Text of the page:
My Grandpa Charlie and Grandma Jewel lived more than a thousand miles from us, and we only saw them once a year, but they were a great influence on me as I struggle to get “off the grid.” Ever since I knew them, Needles, Arizona, was Grandpa Charlie’s home. When you think of Needles, Arizona, it doesn’t seem so unusual that a retired couple would move there. Located along the shores of beautiful Lake Havasu, many retirees make this community their home.
But Grandpa Charlie had a different idea about retirement. He moved fifty miles south of Needles into the Mojave Desert, next to an Indian reservation. He tanked his water from co-op hydrants that dotted the scenery, and he grew everything from fruit to tomatoes on that fenced in two acres of desert. He lived among the burrows, the rattlesnakes, and the Indians.
Grandpa lived off the grid in an area where it was a very difficult thing to do. They only got rain there once or twice a year, and by the time a storm got big enough to cross the desert, it was not the kind of storm that plants or people would want.
It was rough terrain. I remember Grandma Jewel shooting a rattlesnake off the fence line with a flashlight in one hand and a .410 shotgun in the other. She was a tough woman. She had to be, living in those conditions.
My father was a pilot, and back then we traveled in a small Piper Cub six-passenger plane. When we would visit, we would fly low over Grandpa’s home, and then we would land a few miles away at a local airport and wait for Grandpa to pick us up. There were no phones out in the desert.
Grandpa had a cabin cruiser that he and my dad built from the ground up, tucked into a cove on Lake Havasu. He and Grandma Jewel fished a lot, mostly at night. When we would visit, Grandpa would take us out on that big old lake, and we would stay out all night. This was before the days of GPS, but he didn’t need all that fancy technology. I remember him eyeballing the shore, lining up objects until he was in the exact spot, then dropping anchor. That’s when the fun began. Those catfish came fast and furious, and some were over fifteen pounds.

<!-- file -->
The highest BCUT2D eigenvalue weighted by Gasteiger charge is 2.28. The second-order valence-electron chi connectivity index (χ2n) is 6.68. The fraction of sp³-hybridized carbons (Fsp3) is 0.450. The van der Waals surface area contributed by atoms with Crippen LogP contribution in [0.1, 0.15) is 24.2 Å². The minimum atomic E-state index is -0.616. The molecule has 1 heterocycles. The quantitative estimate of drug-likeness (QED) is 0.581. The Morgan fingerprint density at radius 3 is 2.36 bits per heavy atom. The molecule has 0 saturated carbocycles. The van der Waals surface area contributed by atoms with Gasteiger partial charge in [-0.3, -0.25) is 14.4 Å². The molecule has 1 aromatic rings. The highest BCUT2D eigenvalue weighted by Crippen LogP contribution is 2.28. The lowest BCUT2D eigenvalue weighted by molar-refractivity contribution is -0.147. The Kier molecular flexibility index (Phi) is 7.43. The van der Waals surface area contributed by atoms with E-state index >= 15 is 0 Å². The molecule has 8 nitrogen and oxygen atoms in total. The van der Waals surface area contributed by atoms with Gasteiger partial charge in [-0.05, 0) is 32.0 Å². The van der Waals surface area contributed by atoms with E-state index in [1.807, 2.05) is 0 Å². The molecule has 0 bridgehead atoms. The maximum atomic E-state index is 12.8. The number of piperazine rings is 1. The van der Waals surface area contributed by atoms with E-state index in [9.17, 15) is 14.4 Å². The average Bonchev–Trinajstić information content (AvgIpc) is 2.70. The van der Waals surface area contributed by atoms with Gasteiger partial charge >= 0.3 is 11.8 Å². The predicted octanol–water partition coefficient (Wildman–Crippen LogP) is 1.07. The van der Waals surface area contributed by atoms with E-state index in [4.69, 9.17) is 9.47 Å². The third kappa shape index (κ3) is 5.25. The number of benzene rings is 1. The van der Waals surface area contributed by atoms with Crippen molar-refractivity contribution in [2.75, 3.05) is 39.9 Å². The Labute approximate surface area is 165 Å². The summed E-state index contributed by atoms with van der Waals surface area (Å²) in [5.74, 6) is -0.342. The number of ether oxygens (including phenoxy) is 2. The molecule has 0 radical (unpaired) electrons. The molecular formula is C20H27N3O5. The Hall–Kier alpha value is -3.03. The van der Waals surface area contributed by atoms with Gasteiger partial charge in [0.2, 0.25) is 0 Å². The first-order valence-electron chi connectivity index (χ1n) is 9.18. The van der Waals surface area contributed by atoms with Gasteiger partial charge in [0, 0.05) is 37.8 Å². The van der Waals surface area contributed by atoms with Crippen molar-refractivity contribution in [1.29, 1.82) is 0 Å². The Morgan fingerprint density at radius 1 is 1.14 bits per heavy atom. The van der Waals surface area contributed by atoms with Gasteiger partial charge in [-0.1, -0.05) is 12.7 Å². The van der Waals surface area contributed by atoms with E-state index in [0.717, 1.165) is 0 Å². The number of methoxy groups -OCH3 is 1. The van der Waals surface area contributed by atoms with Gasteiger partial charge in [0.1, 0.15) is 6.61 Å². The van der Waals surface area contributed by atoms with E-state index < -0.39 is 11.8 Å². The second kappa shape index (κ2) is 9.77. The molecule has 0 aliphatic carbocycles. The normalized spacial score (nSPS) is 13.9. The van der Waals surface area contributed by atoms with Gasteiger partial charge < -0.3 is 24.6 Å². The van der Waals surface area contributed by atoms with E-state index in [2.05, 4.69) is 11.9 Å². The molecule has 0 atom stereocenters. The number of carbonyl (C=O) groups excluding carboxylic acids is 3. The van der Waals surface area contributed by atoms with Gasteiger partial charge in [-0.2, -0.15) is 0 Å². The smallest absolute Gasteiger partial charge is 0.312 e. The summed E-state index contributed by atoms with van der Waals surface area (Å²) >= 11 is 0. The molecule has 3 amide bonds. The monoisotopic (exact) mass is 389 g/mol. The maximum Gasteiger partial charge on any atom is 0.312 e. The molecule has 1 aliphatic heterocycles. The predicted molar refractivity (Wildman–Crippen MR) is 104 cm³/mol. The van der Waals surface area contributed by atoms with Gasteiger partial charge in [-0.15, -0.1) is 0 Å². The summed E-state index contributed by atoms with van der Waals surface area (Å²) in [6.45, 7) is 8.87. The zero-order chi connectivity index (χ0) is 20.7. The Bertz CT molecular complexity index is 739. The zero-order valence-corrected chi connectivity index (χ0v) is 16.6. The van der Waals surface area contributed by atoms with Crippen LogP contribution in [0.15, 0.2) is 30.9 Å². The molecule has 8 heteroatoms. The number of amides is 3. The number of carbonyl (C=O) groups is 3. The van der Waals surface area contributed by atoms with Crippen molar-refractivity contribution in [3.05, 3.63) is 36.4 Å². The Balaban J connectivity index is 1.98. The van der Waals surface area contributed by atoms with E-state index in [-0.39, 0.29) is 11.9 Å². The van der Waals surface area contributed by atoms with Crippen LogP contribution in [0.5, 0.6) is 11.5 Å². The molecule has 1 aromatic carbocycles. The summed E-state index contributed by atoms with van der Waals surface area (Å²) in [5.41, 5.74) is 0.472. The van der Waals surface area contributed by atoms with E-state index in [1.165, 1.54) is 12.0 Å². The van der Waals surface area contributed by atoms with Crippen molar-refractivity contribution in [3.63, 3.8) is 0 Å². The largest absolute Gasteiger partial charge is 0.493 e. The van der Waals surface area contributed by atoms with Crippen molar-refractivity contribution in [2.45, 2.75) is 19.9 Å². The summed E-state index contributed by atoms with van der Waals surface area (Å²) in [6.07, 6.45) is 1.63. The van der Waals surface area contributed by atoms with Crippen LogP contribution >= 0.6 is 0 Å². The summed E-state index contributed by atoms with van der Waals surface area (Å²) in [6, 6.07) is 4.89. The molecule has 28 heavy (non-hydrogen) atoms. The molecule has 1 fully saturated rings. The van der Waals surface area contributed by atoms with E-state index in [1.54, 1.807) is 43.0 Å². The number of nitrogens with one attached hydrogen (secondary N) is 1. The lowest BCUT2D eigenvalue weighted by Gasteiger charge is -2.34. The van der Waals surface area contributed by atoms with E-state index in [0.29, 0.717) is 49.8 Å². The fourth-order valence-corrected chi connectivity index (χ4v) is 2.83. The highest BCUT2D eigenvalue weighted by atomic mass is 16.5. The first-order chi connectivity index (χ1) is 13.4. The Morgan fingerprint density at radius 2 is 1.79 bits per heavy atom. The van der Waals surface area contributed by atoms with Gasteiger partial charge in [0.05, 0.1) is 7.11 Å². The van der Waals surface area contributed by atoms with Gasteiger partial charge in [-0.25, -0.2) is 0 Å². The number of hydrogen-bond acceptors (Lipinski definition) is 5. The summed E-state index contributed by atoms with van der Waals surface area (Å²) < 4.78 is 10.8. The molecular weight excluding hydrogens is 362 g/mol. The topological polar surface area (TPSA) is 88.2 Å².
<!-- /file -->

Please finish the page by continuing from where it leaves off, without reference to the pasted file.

When I was ten, grandpa gave me a real nice fishing pole with a Mitchell reel. I caught many a catfish off that pole. One day back here in Illinois, I set that pole down for a just a minute and a big fish pulled it into the water, never to be seen again. I found another pole that looked just like it, put an old Mitchell reel on it, and I figured Grandpa would never notice. I was wrong.
The first time Grandpa saw that pole, he lit into me. “That’s not the pole I gave you,” he insisted. I tried to lie my way out of it, but he would have no part of it. When my father got wind of my lie, he had me go out and get a switch. I went to the back yard and pulled a branch off one of Grandpa’s trees and commenced to get a whoopin’.
As I was taking the stick back out, Grandpa saw me and asked me where I got the stick. “Off that tree out back,” I said, still sniffling.
“Do you know how long it takes to grow a tree around here? Bend over!” he said, and I commenced to get another whoopin’.
Yes sir, things sure have changed these days. Corporal punishment was a part of life back then. Whenever I did something that I knew was wrong, there was no doubt that if I got caught I was in for some real punishment, not a “time out.”
While I’m glad most people don’t beat their kids for their wrongdoings, I can’t help but to think we are losing control over our children because this type of punishment is no longer accepted. As children growing up in the ’60s, fear of punishment was a great motivator.
Have a great week, and we’ll see you next Saturday!